Connection to Soul

Photo by Anni Roenkae on Pexels.com

I am not a fan of New Year’s resolutions. Promising to do more or less of something for an entire year feels like daring fate somehow. Those earnest stroke of midnight declarations rarely seem to manifest into authentic, enduring action on my part anyway. Forgotten by February.

Instead, each January I give myself a month or so to come up for a word for the year ahead. My word for 2021 is connection. This pandemic and other global events have brought home for me the extent to which connection, in its multiplicity of forms, is necessary for survival. Connection with self. Connection with other beings and aspects of living. We connect through our senses, particularly through touch, and via language, movement, ideas, music, art and story. Connection is so important that it can bridge the vastness of space and time. Human beings are wired to connect.

This past month has been particularly disconnecting: globally, locally and personally. I vacillate between a pit of uncertainty about the coming months, and earnest hope that life on this planet will return to some kind of normalcy by the summer. Celebrating the speed of scientific advancements while thrumming with restless impatience with the implementation process. Moved to tears by simple acts of kindness one minute, vehemently disgusted by senseless violence in the news the next. Grateful for the work I do, but spent by the end of the day. I feel quite alone riding the waves of my emotions, despite knowing that others feel similarly. And underneath it all, a crushing sadness about the losses that humanity is coping with. Too many souls departing the earth even as we shelter in place in relative comfort and prosperity here in Ontario.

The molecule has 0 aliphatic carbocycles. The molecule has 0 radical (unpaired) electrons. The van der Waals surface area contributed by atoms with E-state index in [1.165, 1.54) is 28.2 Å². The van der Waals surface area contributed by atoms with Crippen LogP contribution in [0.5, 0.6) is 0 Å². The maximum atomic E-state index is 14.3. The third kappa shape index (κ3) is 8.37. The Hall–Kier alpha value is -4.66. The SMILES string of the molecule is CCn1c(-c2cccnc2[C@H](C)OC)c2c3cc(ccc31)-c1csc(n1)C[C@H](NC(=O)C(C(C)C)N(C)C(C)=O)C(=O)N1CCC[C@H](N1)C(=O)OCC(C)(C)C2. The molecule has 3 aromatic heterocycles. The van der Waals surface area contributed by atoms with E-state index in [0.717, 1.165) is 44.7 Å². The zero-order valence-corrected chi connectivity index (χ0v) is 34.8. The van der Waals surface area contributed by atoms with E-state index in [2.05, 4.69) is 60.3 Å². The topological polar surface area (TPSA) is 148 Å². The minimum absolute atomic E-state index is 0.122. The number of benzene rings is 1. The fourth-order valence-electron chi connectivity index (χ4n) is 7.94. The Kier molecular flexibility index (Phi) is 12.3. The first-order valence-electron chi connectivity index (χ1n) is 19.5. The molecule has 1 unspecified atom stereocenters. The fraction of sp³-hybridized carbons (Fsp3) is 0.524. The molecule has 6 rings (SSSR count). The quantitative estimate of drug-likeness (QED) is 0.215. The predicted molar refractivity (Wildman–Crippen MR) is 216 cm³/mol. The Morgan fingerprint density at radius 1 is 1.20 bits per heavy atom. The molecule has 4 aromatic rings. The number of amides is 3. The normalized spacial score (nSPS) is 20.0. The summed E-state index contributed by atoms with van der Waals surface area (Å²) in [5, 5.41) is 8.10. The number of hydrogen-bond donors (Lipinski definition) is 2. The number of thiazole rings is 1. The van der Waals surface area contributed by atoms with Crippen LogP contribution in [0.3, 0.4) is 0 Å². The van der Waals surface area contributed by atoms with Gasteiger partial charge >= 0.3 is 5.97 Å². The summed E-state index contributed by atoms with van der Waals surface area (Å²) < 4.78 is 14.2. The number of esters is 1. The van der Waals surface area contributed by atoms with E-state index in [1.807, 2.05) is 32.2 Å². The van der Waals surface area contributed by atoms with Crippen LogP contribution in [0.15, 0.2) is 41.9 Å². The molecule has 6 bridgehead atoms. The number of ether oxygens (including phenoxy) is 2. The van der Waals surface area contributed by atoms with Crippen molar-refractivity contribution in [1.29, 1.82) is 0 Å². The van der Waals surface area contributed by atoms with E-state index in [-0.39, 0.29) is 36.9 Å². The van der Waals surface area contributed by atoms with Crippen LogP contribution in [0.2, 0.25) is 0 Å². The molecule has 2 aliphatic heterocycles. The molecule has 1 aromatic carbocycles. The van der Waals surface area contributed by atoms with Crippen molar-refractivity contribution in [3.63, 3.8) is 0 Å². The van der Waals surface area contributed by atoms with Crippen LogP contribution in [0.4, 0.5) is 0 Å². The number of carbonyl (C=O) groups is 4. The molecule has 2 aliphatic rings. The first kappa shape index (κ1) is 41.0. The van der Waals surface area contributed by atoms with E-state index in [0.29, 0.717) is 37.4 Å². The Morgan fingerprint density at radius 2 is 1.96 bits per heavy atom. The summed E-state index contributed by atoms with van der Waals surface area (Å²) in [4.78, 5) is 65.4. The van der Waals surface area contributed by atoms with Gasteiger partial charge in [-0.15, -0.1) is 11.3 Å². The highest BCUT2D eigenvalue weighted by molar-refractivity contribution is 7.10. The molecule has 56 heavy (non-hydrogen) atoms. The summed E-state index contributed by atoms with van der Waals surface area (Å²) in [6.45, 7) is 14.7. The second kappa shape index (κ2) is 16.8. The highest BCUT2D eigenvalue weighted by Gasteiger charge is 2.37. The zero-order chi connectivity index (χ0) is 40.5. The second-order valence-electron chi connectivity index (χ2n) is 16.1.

Technology facilitates connection to the extent that it allows me to “see” clients and colleagues and to meet up with family and friends near and far. But I cannot hug my grown up children over Zoom. Human interactions feel muted and disjointed. We all grow tired of connecting across devices, of conversations and media reports centred around rising infection numbers and the impacts of new restrictions.

I miss simple pleasures and freedoms of living that I took for granted. People watching at a coffee shop. Dancing at a wedding. Hanging out with happy people in real time. In quieter moments meditating or walking outside, I realize that I am more easily pulled off my centre these days, At risk of falling prey to negative thoughts and darker imaginings.

Where I most need to stay connected to navigate the storms ahead is to that place deep within myself. The most powerful tool in my mental health toolbox (when wielded from a place of love and awareness) is quite simply, my imagination. When my soul longs to dance and explore the world and be closer to those I love, I can tune in and picture the places we have been and the good times we have had together. I can imagine positive experiences yet to come, and in so doing influence both the biochemistry and the inner landscape of my mind. Imagining is not about escaping the current reality, but about putting it into context and making it more bearable.

From the perspective of soul, the quietness of this time is a rare opportunity to unplug from automatic patterns of living. To connect more deeply to passion and purpose, plant seeds for future, fuller connections with life, and cultivate a healthy imagination.

What are you looking forward to in 2021? What does your soul long for?

Leave a Reply

Fill in your details below or click an icon to log in:

WordPress.com Logo

You are commenting using your WordPress.com account. Log Out /  Change )

Google photo

You are commenting using your Google account. Log Out /  Change )

Twitter picture

You are commenting using your Twitter account. Log Out /  Change )

Facebook photo

You are commenting using your Facebook account. Log Out /  Change )

Connecting to %s

%d bloggers like this: